EMPLOYMENT APPEALS TRIBUNAL
APPEAL(S) OF: CASE NO.
Nuala Barrett RP664/2013
REDUNDANCY PAYMENTS ACTS, 1967 TO 2007
I certify that the Tribunal
(Division of Tribunal)
Chairman: Ms. K.T. O'Mahony BL
Members: Mr. J. Hennessy
Mr. D. McEvoy
heard this appeal in Cork on 27 November 2014
Ms Margaret Healy,
Independent Workers Union,
55 North Main Street,
Mr. Diarmuid Cunningham instructed by
Ms. Maria Daly,
Employee Relations Man
Model Farm Road,
The decision of the Tribunal was as follows:-
Summary of Evidence
Dismissal was in dispute in this case.
The appellant worked as a home help with the respondent over a long number of years. Following talks at national level, home helps became employees in or around August 2000. The appellant was given a contract of employment for one hour per week but worked in excess of this. The number of hours she worked per week varied. The respondent produced a schedule of the average hours per week worked by the appellant from 2002 to 2011 and the weekly hours worked in the period 2007 to 2011 averaged out at 5.2 hours per week over those years. The appellant disputed these figures.
The client the appellant was caring for was hospitalised in November 2011 and did not return to her home again. The appellant made calls to the respondent’s Home Help Coordinator (HHC) seeking work. The appellant was offered work on 3 February 2012 but she advised that due to having to undergo an upcoming medical procedure in hospital she would not be available for work from 14 February 2012 and she undertook to inform HHC when she became available again. She became available for work in or around 10 April 2012. By way of letter in late May 2012, in response to a request from HHC, the appellant indicated that she was available for work between the hours of 8.00am and 10.30am. The appellant’s position was that she had made several phone calls seeking work but did not receive any. In June 2012 the appellant submitted an RP9 to the respondent. The respondent’s position was that it had plenty of work to offer but none it could offer to the appellant because of her limited hours of availability, because she was only available for work within walking distance of her home as she was unable to drive and furthermore, because caring for some clients required special skills. The respondent returned the RP9 form. It was not a redundancy situation. The appellant’s evidence to the Tribunal was that she was also available for work between 7.00pm and 9.00pm but omitted to indicate this in her letter of late May 2012 to the respondent.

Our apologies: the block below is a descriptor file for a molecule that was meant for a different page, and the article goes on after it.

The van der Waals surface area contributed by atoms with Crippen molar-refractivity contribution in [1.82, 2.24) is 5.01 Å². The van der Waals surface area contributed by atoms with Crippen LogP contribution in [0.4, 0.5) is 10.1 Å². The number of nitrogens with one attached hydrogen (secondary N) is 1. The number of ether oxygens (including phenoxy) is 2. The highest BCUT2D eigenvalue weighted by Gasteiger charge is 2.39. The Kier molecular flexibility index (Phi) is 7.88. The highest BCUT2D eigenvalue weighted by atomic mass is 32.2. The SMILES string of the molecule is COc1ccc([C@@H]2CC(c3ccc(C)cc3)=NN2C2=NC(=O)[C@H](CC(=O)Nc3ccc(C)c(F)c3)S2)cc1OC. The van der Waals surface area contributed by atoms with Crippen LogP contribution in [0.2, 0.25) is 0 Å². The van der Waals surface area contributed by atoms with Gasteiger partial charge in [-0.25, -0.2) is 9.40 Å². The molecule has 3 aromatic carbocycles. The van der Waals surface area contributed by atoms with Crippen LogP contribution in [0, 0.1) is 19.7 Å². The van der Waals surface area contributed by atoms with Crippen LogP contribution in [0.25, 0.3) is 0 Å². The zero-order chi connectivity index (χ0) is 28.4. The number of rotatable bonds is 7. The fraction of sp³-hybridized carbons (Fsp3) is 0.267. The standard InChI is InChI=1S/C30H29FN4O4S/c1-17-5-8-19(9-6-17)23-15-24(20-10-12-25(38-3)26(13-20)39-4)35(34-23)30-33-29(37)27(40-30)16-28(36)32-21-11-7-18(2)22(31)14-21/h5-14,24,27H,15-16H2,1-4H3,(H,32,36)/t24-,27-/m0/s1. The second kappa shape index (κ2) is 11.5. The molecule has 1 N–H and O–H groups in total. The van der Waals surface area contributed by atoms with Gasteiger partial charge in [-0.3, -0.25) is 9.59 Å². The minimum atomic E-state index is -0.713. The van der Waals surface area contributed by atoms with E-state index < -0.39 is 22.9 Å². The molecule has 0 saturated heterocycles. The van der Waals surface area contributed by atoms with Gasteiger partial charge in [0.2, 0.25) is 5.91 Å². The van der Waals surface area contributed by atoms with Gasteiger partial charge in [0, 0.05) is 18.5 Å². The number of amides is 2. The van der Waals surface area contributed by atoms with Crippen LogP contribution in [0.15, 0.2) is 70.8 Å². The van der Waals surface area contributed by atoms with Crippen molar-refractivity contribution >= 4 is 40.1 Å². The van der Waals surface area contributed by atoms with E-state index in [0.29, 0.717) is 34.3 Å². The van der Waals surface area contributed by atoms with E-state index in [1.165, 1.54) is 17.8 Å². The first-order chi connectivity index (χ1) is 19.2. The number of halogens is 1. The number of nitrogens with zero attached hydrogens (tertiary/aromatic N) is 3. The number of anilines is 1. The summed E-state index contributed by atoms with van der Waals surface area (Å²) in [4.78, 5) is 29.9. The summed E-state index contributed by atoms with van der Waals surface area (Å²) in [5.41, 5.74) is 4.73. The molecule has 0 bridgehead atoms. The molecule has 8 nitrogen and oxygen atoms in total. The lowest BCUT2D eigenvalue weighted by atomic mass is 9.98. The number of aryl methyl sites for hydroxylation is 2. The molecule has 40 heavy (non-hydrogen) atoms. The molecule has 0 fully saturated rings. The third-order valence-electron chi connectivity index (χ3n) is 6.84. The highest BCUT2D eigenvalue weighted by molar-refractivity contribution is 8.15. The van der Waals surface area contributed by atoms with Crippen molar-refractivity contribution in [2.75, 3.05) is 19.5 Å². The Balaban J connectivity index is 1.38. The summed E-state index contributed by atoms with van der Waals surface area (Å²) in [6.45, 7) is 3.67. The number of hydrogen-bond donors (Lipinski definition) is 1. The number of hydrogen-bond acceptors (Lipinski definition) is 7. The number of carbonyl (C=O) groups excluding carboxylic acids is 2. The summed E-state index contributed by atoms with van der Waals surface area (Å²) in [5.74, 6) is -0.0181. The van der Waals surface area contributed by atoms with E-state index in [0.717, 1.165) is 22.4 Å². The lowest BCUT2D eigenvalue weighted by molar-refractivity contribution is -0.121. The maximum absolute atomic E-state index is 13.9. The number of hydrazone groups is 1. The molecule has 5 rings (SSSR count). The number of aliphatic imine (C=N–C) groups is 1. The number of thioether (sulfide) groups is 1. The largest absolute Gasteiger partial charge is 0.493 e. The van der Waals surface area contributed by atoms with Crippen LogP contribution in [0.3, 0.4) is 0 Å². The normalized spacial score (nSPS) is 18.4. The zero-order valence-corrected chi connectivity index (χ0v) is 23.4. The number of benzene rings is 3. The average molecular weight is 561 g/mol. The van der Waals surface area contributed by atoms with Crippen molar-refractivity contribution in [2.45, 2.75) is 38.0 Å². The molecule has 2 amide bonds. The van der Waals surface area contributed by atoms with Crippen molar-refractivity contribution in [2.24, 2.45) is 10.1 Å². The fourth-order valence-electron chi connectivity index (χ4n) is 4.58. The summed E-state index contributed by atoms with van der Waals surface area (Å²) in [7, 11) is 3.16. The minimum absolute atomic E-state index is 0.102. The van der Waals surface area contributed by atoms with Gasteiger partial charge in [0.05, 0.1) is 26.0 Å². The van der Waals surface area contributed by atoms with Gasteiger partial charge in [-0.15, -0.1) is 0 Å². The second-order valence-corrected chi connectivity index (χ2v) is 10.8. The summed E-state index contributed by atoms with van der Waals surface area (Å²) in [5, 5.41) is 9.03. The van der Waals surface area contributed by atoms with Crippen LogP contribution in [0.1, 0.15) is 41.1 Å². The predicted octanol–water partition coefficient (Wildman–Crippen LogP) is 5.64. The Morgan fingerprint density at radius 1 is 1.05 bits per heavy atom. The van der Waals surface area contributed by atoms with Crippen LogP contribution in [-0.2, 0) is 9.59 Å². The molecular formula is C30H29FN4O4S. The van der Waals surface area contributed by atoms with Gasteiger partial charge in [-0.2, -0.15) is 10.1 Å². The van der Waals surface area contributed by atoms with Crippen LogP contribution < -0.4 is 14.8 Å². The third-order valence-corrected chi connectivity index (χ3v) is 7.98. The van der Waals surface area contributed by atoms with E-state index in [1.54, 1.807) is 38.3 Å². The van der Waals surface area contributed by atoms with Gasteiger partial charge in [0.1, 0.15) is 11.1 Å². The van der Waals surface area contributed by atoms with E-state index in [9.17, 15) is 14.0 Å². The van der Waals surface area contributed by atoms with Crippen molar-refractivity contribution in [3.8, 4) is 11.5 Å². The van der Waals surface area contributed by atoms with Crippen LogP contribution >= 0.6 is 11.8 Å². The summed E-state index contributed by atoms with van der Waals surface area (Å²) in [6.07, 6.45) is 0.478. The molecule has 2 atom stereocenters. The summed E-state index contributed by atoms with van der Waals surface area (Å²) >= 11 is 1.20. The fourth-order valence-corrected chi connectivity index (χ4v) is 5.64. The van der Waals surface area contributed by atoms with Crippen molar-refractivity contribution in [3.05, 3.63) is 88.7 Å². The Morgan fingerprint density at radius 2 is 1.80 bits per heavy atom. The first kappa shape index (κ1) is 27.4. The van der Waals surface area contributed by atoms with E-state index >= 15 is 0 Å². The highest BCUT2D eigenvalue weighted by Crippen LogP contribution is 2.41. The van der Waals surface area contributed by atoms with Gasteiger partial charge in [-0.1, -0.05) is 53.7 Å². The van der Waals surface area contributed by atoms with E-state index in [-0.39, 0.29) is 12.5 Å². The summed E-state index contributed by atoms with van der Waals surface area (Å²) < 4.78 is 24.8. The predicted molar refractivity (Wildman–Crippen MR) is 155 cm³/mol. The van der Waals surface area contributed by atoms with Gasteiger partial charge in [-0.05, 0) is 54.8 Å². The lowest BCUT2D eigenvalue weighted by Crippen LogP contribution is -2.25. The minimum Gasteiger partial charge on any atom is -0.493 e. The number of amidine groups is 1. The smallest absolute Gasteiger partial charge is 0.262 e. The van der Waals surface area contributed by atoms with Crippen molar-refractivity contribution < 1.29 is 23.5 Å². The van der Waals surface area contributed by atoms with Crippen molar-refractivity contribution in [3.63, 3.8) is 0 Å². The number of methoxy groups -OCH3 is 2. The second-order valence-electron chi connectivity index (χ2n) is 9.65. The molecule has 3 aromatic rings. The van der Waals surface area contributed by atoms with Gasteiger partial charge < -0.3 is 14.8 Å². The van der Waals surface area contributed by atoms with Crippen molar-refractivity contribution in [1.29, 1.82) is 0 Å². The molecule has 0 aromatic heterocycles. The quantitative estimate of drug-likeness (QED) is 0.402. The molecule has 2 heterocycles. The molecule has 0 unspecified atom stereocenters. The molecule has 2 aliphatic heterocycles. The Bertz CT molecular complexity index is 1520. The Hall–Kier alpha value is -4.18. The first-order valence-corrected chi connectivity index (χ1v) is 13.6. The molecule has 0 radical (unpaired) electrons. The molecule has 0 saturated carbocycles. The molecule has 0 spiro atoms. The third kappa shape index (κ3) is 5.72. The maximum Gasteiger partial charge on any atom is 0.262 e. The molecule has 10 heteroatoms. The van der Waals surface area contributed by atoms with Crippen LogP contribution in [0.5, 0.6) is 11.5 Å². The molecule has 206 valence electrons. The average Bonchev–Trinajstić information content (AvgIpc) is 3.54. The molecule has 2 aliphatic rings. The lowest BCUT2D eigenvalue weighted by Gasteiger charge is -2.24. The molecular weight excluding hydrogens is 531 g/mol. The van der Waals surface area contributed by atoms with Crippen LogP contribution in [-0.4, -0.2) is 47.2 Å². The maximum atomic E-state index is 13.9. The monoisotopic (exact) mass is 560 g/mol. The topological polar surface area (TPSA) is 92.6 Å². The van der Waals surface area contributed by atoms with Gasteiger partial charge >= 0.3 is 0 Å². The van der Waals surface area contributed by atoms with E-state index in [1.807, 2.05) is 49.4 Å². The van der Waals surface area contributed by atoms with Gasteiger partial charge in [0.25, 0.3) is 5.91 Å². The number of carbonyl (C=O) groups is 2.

HHC wrote to the appellant on 27 July 2012 asking if she wished to remain available for work, explaining that her limited hours of availability as well as the limited area in which she would work limited her options for placement and indicated that if she wished to continue in the employment she would endeavour to offer a placement once an appropriate client was in need of home help. The appellant neither replied to this nor to HHC’s further letter of 23 August 2012 again enquiring if the appellant wished to remain in the employment. On 23 October 2012 the Home Help Representative of IWU wrote to HHC pointing out that the appellant had not received any work for over 12 months and indicating that the appellant was entitled to a redundancy payment if work was not available for her. HHC communicated directly with the appellant as IWU does not have a negotiating licence.
At a meeting between the parties on 4 January 2013, HHC indicated to the appellant that she hoped to have work for her within a month. However, work that fit with the appellant’s availability did not come on stream until 26 February 2013 and was for half an hour in the evenings. The appellant felt that it was an insult to the patient and was advised by her union that she need not accept it. In response to queries and applications from the appellant, HHC and the Employee Relations Manager respectively confirmed to her by letters dated 17 July 2012 & 23 March 2013 that a redundancy situation did not exist.
The respondent’s position was that it did not dismiss the appellant and she was still on its books as an employee. Its position was that a redundancy situation did not exist.
Having considered the evidence the Tribunal unanimously finds that the respondent did not dismiss the appellant. A redundancy situation did not exist. Work was available but the appellant had confined her availability to narrowly limited hours and location. Accordingly, the appeal under the Redundancy Payments Acts, 1967 to 2007, fails.
Sealed with the Seal of the
Employment Appeals Tribunal